Unions: Amazon conditions ‘outrageous’ (but workers skip rally)
Earlier this month a can of bear repellent ruptured at the Amazon warehouse in Robbinsville, sending more than 20 workers to the hospital.
In response, about two dozen leaders of different workers groups and unions rallied outside the sprawling fulfillment center today, calling for better training and protections for warehouse workers -- and what they say are fairer production quotas to lessen the chance of a future accident.
Not a single worker from the Robbinsville warehouse attended the rally.
Yadhira Alvarez, a spokesperson for Workers United, called the bear repellent incident and other accidents “outrageous and unacceptable.”
“We are here today to tell the Amazon workers we are with you,” she said.
Debra Coyle McFadden, the executive director of the New Jersey Work Environment Council, said with only a week to go before Christmas, the pace of work inside the Amazon warehouse is chaotic, but conditions must be safe.
She said Amazon, as a leading e-commerce business, “needs to take a stand and they need to invest in a serious health and safety program for their workers. These workers are not robots. They cannot just speed up.”
She said another bear repellent accident was reported earlier this year in Indiana, and in 2015 bear repellent was released at an Amazon Fulfillment center in Texas.
“Amazon as a leader needs to set the standard, and they need to do more," she said. "They need to invest their profit into a serious health and safety program.”
Other groups joining in the protest included New Jersey Working Families Alliance and New Labor.
State Senator Linda Greenstein (D-Middlesex) attended the rally and said she stands in solidarity with the workers.
She said after the recent bear repellent incident, “it’s clear we need to step up the standards and work conditions at this facility.”
“Worker safety is more than important," she said. "It’s critical and based on some of the incidents that have happened, something needs to be done.”
A federal OSHA inspection at the Robbinsville warehouse in 2015 found 26 work-related accidents and illnesses had not been properly recorded by management.
Megan Chambers, co-manager of the laundry, distribution and food service joint board of Workers United SEIU, a member of the Warehouse Workers Standup Coalition, said the bear repellent incident and other problems reported at Amazon are not acceptable.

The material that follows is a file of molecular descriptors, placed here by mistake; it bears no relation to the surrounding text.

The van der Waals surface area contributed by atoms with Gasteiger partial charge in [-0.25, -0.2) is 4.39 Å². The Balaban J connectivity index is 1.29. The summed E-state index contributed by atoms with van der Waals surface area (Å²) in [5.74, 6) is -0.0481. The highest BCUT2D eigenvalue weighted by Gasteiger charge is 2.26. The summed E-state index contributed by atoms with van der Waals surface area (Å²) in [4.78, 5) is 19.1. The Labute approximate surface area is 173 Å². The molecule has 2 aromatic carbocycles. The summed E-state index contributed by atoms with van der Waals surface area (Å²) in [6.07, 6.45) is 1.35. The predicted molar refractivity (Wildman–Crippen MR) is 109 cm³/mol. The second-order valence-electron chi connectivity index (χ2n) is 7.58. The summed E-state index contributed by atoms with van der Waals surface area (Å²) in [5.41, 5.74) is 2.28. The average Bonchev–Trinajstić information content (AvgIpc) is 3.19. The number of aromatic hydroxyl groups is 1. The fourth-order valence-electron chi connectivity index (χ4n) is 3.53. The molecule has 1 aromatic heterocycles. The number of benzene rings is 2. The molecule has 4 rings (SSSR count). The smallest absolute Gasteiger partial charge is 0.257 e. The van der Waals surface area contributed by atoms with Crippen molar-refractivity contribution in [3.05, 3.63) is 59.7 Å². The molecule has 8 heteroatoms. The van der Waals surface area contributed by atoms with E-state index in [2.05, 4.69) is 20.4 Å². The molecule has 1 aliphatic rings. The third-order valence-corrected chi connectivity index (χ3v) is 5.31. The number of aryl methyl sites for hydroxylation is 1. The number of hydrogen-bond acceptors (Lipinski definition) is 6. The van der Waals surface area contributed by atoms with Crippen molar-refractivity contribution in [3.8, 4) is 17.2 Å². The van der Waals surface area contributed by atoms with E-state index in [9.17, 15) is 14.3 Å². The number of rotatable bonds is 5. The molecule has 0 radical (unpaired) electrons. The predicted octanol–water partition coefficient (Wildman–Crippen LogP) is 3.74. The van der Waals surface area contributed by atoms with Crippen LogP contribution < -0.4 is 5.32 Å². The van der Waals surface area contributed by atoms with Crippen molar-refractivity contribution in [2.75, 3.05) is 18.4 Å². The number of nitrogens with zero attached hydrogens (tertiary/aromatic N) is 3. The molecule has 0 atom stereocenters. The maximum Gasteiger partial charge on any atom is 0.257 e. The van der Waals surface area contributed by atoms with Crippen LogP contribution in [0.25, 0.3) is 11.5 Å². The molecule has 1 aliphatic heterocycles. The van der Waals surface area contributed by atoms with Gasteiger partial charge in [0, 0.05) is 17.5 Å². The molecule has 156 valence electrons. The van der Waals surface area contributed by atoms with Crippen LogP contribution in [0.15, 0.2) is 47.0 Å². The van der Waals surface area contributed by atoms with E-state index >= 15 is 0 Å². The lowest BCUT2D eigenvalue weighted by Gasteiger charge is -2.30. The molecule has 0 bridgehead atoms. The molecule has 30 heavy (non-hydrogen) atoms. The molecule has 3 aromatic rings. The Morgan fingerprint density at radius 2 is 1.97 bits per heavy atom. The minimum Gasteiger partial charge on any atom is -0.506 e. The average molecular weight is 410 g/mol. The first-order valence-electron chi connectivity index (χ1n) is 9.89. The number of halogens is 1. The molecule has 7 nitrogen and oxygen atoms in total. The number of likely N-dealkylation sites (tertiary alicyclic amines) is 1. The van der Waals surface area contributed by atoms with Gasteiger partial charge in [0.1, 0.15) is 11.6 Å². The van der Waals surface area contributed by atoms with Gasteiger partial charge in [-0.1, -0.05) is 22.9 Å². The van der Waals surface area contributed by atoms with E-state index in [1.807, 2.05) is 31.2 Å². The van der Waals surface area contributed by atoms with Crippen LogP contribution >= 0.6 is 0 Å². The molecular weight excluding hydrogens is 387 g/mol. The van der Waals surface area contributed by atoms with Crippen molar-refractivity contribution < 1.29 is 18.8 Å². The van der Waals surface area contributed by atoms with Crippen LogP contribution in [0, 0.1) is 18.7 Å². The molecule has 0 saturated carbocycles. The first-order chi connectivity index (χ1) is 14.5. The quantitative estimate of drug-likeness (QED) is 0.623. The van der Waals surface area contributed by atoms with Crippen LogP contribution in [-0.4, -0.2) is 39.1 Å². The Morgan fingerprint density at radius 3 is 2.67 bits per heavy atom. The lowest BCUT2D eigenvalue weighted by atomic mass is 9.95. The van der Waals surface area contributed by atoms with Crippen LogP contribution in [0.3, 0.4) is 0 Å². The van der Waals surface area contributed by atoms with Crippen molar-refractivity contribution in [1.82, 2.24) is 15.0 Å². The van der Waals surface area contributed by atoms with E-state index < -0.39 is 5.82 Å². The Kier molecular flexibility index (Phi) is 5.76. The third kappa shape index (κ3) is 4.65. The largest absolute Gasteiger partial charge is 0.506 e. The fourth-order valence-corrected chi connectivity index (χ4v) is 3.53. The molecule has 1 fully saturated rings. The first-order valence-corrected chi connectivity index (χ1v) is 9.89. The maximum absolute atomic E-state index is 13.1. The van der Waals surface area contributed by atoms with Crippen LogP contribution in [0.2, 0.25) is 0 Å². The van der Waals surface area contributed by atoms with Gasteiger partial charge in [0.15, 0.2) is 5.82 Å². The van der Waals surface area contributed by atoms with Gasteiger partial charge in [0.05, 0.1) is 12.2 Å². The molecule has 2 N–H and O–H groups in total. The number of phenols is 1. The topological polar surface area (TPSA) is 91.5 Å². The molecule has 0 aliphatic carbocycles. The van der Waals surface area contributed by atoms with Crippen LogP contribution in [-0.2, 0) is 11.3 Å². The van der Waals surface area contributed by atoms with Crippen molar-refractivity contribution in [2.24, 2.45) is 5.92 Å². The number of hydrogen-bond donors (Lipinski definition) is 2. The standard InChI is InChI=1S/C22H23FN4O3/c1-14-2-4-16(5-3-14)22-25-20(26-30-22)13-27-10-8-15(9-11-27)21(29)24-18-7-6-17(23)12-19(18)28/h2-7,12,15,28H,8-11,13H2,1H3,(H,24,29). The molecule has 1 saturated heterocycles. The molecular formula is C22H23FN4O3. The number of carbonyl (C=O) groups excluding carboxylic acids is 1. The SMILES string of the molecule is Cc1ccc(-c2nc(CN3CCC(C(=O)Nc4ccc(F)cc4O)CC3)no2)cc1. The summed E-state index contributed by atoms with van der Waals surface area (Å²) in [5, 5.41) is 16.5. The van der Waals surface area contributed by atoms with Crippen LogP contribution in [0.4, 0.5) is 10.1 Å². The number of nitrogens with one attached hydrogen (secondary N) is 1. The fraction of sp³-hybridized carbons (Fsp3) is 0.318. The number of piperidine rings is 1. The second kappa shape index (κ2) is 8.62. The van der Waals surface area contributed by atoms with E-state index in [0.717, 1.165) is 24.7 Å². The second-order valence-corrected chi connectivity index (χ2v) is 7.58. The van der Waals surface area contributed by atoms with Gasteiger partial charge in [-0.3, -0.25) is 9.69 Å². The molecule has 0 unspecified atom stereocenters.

“That is unprecedented," she said. "It is shocking, we are not going to forget this, we are not going to let Amazon sweep this under the rug.”
She also said the workers "are going to continue to fight until every warehouse worker in New Jersey, at Amazon and every other fulfillment center has a safe job with good working conditions.”
After the rally Amazon released a statement that says it's a large and growing employer, "so it’s natural for union organizers to target our employees as a new source of profit for their business."
"We respect the rights of employees to join a union, but the fact is that what unions claim they want for Amazon employees already exist today — industry-leading pay, comprehensive healthcare, education benefits, and a safe, comfortable workplace," Amazon said in the statement. "At this site, employees earn $15 to $18.15 an hour. That is why most people at today’s media event are union employees and not current Amazon employees – Amazon employees are inside working together with leadership as a team to continually improve and provide a world class customer experience.”
Amazon went on to say it's not true its fulfillment centers are unsafe. It said operational meetings, new hire orientation, process training and new process development "begin with safety," and that safety audits are part of each program. Amazon said ongoing training focuses on preventing injuries while using new technology in its facilities.
"I encourage you to compare Amazon’s safety practices – as well as our pay and benefits -- with other retailers or employers," Amazon said in its statement.
It said the investigation into the recent bear mace incident is still ongoing, "and it’s too early to make too many suppositions about the root cause but the can was not ripped open or punctured by a robot."
"I can confirm that we’re in the process of removing that item from all robotics fulfillment centers and are making other adjustments to ensure it doesn’t happen again," Amazon said. "We’ve been working closely with OSHA through this investigation.”
Amazon said it has performance expectations for its employees "like most companies," but performance is evaluated over a long period of time to avoid undue short-term pressure on employees. Those falling short get dedicated coaching, the company said.